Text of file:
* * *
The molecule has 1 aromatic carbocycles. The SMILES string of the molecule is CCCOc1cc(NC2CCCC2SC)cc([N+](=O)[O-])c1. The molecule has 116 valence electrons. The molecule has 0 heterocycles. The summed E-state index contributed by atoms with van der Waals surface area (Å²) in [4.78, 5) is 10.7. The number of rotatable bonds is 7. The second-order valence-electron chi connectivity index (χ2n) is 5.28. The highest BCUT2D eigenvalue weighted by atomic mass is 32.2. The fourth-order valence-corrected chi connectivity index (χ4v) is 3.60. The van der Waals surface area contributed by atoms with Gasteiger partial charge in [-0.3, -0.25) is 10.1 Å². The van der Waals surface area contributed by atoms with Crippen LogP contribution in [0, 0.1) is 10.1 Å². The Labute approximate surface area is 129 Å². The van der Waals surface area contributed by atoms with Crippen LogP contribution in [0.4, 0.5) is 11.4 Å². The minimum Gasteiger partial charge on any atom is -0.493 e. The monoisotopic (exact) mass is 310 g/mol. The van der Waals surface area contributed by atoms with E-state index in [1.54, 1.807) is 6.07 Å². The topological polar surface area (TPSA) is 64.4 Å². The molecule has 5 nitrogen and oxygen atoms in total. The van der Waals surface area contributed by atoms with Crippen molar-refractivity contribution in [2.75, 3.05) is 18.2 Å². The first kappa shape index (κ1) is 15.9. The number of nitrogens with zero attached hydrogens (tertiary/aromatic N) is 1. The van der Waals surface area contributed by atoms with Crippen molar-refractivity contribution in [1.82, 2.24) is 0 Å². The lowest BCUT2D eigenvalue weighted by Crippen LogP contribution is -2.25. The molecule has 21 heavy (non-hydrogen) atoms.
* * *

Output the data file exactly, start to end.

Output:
The molecule has 1 aromatic carbocycles. The SMILES string of the molecule is CCCOc1cc(NC2CCCC2SC)cc([N+](=O)[O-])c1. The molecule has 116 valence electrons. The molecule has 0 heterocycles. The summed E-state index contributed by atoms with van der Waals surface area (Å²) in [4.78, 5) is 10.7. The number of rotatable bonds is 7. The second-order valence-electron chi connectivity index (χ2n) is 5.28. The highest BCUT2D eigenvalue weighted by atomic mass is 32.2. The fourth-order valence-corrected chi connectivity index (χ4v) is 3.60. The van der Waals surface area contributed by atoms with Gasteiger partial charge in [-0.3, -0.25) is 10.1 Å². The van der Waals surface area contributed by atoms with Crippen LogP contribution in [0, 0.1) is 10.1 Å². The Labute approximate surface area is 129 Å². The van der Waals surface area contributed by atoms with Crippen LogP contribution in [0.4, 0.5) is 11.4 Å². The minimum Gasteiger partial charge on any atom is -0.493 e. The monoisotopic (exact) mass is 310 g/mol. The van der Waals surface area contributed by atoms with E-state index in [1.54, 1.807) is 6.07 Å². The topological polar surface area (TPSA) is 64.4 Å². The molecule has 5 nitrogen and oxygen atoms in total. The van der Waals surface area contributed by atoms with Crippen molar-refractivity contribution in [2.75, 3.05) is 18.2 Å². The first kappa shape index (κ1) is 15.9. The number of nitrogens with zero attached hydrogens (tertiary/aromatic N) is 1. The van der Waals surface area contributed by atoms with Crippen molar-refractivity contribution in [1.82, 2.24) is 0 Å². The lowest BCUT2D eigenvalue weighted by Crippen LogP contribution is -2.25. The molecule has 21 heavy (non-hydrogen) atoms.